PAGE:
I disagree. I don't think I'm atypical and I can't really tell the difference between 720 and 1080 HD at the distances I normally view TV (perhaps 9-10 feet for a 55" set). I can tell the difference between BluRay and DVD, but only if I'm specifically looking for it. As soon as the movie starts, it no longer matters - either one is sufficient to not interfere with the movie. When people had B/W TVs, color was such an improvement that they jumped. When people were using VHS, DVD was a big enough improvement to spur a change. HD was a big enough improvement over SD to cause rapid acceptance. Now that we're at 1080HD and BR, any further improvements in picture quality will be pretty marginal.

Yes, a tiny number of people may be interested in something better than BR, but those are the people buying $100 audio cables and $25,000 speaker systems. That's not the market Apple would be interested in. So improving picture quality over BR/1080 isn't likely to be part of the story. If there is an Apple TV, the selling feature will be either usability or content - or both.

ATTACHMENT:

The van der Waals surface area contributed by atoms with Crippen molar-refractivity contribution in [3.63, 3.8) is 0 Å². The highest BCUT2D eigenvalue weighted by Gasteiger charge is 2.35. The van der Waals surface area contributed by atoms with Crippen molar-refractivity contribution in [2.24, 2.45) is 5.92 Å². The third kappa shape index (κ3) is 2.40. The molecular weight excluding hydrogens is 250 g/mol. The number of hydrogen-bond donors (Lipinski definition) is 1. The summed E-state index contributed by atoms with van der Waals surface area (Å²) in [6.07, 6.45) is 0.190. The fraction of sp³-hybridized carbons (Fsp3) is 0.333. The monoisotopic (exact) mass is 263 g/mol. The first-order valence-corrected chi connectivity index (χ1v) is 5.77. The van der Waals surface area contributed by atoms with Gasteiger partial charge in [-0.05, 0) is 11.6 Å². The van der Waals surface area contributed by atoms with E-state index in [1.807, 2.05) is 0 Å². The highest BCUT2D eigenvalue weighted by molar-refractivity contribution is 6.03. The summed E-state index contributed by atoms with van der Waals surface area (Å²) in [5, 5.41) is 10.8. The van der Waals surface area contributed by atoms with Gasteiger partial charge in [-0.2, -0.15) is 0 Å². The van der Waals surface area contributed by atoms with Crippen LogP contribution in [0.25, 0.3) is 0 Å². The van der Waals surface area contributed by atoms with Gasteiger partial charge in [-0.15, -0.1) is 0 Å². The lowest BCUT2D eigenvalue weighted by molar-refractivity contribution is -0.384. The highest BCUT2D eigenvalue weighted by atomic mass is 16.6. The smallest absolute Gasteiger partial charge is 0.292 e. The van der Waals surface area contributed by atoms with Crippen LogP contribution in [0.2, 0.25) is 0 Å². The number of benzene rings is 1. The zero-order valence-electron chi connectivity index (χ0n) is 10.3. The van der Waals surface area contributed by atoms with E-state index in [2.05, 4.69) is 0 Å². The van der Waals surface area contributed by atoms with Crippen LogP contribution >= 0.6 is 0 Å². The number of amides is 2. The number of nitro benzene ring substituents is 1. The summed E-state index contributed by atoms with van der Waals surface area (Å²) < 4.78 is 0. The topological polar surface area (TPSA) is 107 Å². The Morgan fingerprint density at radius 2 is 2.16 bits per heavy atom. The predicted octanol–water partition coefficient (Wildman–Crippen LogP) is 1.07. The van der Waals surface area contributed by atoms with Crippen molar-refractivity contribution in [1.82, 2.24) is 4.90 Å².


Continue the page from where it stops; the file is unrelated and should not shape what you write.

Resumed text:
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Gatorguy 5/31/13
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"I'm way over my head when it comes to technical issues like this"
Gatorguy 5/31/13
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post #80 of 161
Quote:
Originally Posted by anonymouse View Post

I guess the DoJ will be all over this, any second now.

No, monopolies and conspiracies are OK unless Apple is involved.
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Gatorguy 5/31/13
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"I'm way over my head when it comes to technical issues like this"